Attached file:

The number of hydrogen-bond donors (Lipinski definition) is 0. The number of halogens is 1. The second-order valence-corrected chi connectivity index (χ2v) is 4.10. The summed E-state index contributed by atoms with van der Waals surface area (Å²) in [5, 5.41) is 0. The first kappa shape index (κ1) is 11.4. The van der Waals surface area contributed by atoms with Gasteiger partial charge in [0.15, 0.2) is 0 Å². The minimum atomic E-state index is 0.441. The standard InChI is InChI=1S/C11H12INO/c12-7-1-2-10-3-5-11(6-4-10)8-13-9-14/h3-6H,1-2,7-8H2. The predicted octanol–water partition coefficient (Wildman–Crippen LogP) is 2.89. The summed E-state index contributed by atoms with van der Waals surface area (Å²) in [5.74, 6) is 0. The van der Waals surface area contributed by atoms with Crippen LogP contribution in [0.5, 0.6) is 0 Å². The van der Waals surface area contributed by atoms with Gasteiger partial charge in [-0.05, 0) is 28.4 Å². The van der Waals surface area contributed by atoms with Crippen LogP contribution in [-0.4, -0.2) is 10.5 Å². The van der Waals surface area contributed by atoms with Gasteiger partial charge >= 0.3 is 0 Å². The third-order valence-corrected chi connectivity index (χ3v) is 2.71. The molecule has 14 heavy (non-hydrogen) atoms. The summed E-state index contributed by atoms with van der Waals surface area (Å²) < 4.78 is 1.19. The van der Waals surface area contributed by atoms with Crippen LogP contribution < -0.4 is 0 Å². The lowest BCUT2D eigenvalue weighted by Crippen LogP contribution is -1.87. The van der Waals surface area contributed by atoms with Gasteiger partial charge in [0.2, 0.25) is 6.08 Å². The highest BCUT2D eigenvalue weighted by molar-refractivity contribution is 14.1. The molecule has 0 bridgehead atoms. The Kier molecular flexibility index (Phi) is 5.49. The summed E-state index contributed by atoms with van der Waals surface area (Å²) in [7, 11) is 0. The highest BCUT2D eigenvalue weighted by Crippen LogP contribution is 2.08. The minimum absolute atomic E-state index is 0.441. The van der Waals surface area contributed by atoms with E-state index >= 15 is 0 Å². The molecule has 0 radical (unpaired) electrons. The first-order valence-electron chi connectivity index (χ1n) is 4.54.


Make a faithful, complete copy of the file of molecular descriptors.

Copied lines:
The number of hydrogen-bond donors (Lipinski definition) is 0. The number of halogens is 1. The second-order valence-corrected chi connectivity index (χ2v) is 4.10. The summed E-state index contributed by atoms with van der Waals surface area (Å²) in [5, 5.41) is 0. The first kappa shape index (κ1) is 11.4. The van der Waals surface area contributed by atoms with Gasteiger partial charge in [0.15, 0.2) is 0 Å². The minimum atomic E-state index is 0.441. The standard InChI is InChI=1S/C11H12INO/c12-7-1-2-10-3-5-11(6-4-10)8-13-9-14/h3-6H,1-2,7-8H2. The predicted octanol–water partition coefficient (Wildman–Crippen LogP) is 2.89. The summed E-state index contributed by atoms with van der Waals surface area (Å²) in [5.74, 6) is 0. The van der Waals surface area contributed by atoms with Crippen LogP contribution in [0.5, 0.6) is 0 Å². The van der Waals surface area contributed by atoms with Gasteiger partial charge in [-0.05, 0) is 28.4 Å². The van der Waals surface area contributed by atoms with Crippen LogP contribution in [-0.4, -0.2) is 10.5 Å². The van der Waals surface area contributed by atoms with Gasteiger partial charge >= 0.3 is 0 Å². The third-order valence-corrected chi connectivity index (χ3v) is 2.71. The molecule has 14 heavy (non-hydrogen) atoms. The summed E-state index contributed by atoms with van der Waals surface area (Å²) < 4.78 is 1.19. The van der Waals surface area contributed by atoms with Crippen LogP contribution < -0.4 is 0 Å². The lowest BCUT2D eigenvalue weighted by Crippen LogP contribution is -1.87. The van der Waals surface area contributed by atoms with Gasteiger partial charge in [0.2, 0.25) is 6.08 Å². The highest BCUT2D eigenvalue weighted by molar-refractivity contribution is 14.1. The molecule has 0 bridgehead atoms. The Kier molecular flexibility index (Phi) is 5.49. The summed E-state index contributed by atoms with van der Waals surface area (Å²) in [7, 11) is 0. The highest BCUT2D eigenvalue weighted by Crippen LogP contribution is 2.08. The minimum absolute atomic E-state index is 0.441. The van der Waals surface area contributed by atoms with E-state index >= 15 is 0 Å². The molecule has 0 radical (unpaired) electrons. The first-order valence-electron chi connectivity index (χ1n) is 4.54.